Recently I was reading an account of a roundtable discussion by some writers and critics on the nature of certain genres, among other things. It was a fairly interesting discussion in itself, but that’s not what got my attention. It was this offhand remark made by one participant, with no special argument or justification, as if it were a done deal: “Good books are complex.” If I’m being vague on the source, that’s because it doesn’t matter. I’ve seen this same attitude in enough other places to know it’s a common one, and likewise applied to a lot of fiction of less than novel length. Of which, I….well…
RANT MODE ON.
Excuse me, but that deal’s a looong way from done. I’m not going to be dogmatic and say what a good book has to be, but I know one thing it doesn’t have to be, and that’s “complex.” Is A Wizard of Earthsea complex? Firelord? Our Lady of Darkness? Ulysses? (Ok, I’ll grant that the last named is a confusing and often difficult book, but complicated? Not especially). Deep? Yes. Nuanced? Certainly. Ambitious? Most definitely. Complicated? No. Which is perfectly fine with me, because I do not accept the premise–complexity is an attribute of a particular work, not a virtue. If the best expression of a work requires complexity, then by all means it should have it, but let’s face facts here–if complexity was the prime virtue, or even a virtue, then a book of scripts from your average soap opera would have swept the Nobel Prize in Literature long before now.
I ran into the same sort of thing when I was listening to a band of Taiko drummers not that long ago. Rhythms in sync with the human heartbeat, drum music in the key of life. I later mentioned to a friend how much I’d enjoyed the concert, and got this response– “I can’t get into Taiko. Latin rhythms are much more complex and interesting.” Now, arguing in matters of taste (de gustibus, anyone?) is a waste of pretty much everything, but to priviledge one form over another primarily on their relative complexity, and again to my way of thinking, is missing the point in grand and glorious fashion. I also think it reveals a persistent strain of unconscious intellectual Calvinism–nothing can be worthwhile unless it takes a long time and is very hard to do. You know, as if your corn’s no good unless you first had to roll the boulders off your field, and then plant with a pointed stick (oh, in my day we used to dream of pointed sticks!).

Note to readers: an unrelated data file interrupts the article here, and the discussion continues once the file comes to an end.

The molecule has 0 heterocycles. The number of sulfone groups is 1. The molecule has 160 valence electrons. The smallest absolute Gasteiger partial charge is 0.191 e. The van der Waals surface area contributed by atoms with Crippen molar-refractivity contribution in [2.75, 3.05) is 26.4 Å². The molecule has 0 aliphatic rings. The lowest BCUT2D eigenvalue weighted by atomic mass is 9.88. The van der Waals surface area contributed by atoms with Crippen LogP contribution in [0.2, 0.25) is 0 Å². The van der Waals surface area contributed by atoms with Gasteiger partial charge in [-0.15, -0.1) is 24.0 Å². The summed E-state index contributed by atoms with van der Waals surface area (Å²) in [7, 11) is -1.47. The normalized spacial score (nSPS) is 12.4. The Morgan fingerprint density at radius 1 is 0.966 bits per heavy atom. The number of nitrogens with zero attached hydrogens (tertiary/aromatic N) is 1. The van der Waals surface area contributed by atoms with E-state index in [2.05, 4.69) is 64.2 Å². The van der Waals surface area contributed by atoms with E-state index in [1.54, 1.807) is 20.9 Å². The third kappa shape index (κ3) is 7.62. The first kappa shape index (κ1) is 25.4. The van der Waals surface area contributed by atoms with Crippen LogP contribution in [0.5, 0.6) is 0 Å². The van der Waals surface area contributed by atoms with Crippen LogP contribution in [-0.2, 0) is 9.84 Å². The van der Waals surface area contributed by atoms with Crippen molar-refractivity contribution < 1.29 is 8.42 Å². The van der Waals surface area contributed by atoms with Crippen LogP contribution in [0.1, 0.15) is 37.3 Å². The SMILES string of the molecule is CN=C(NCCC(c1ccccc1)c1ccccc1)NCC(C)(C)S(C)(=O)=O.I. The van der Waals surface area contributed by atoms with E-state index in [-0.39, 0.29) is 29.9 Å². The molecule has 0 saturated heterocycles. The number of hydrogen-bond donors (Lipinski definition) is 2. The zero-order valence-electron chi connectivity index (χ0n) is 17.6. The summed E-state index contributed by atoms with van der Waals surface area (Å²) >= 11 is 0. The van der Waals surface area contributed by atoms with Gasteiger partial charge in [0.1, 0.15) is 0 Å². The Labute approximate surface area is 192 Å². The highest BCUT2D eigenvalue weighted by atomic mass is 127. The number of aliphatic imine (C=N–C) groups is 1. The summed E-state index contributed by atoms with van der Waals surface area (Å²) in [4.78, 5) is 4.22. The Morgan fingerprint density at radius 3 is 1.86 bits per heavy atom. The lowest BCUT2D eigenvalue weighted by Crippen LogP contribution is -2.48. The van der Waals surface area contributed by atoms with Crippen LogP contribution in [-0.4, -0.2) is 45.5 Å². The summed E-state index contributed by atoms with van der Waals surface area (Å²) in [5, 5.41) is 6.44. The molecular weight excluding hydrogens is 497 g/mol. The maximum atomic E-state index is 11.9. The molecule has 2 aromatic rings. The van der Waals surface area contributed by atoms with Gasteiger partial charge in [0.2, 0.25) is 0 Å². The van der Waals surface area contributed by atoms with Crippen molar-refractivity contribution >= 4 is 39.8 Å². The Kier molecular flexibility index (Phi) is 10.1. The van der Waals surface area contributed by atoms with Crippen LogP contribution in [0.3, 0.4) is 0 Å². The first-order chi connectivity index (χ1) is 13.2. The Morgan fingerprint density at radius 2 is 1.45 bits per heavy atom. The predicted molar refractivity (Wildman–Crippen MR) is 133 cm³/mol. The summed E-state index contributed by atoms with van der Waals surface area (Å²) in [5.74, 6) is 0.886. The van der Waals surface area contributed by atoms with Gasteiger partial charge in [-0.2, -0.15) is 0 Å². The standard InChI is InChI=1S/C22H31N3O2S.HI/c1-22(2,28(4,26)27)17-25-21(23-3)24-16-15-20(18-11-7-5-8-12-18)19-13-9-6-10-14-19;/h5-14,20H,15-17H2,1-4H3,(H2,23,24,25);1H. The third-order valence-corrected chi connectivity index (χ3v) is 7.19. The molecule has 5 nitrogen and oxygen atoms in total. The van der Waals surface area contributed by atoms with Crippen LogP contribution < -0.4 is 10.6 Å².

Good books and stories like good music can be complex, but that’s either a consciously chosen technique or just an attribute of the way a particular writer works. Good fiction, imo, tends to have some common traits such as depth, and emotional and intellectual honesty, and are almost always about more than they appear to be about on the surface, all of which means they generally stand up to re-reading better than lesser work. But complex? A book isn’t good unless you need a flowchart to follow the plot? Your themes have to have themes? Complexity a virtue? Clarity the enemy?
Codswallop. With a side of liver and onions (because it’s good for you, dammit!).
RANT MODE OFF.
EWas this said by a person who’d suffered the nefarious influence of Acvademia?
Could be, but even all academics don’t buy that one.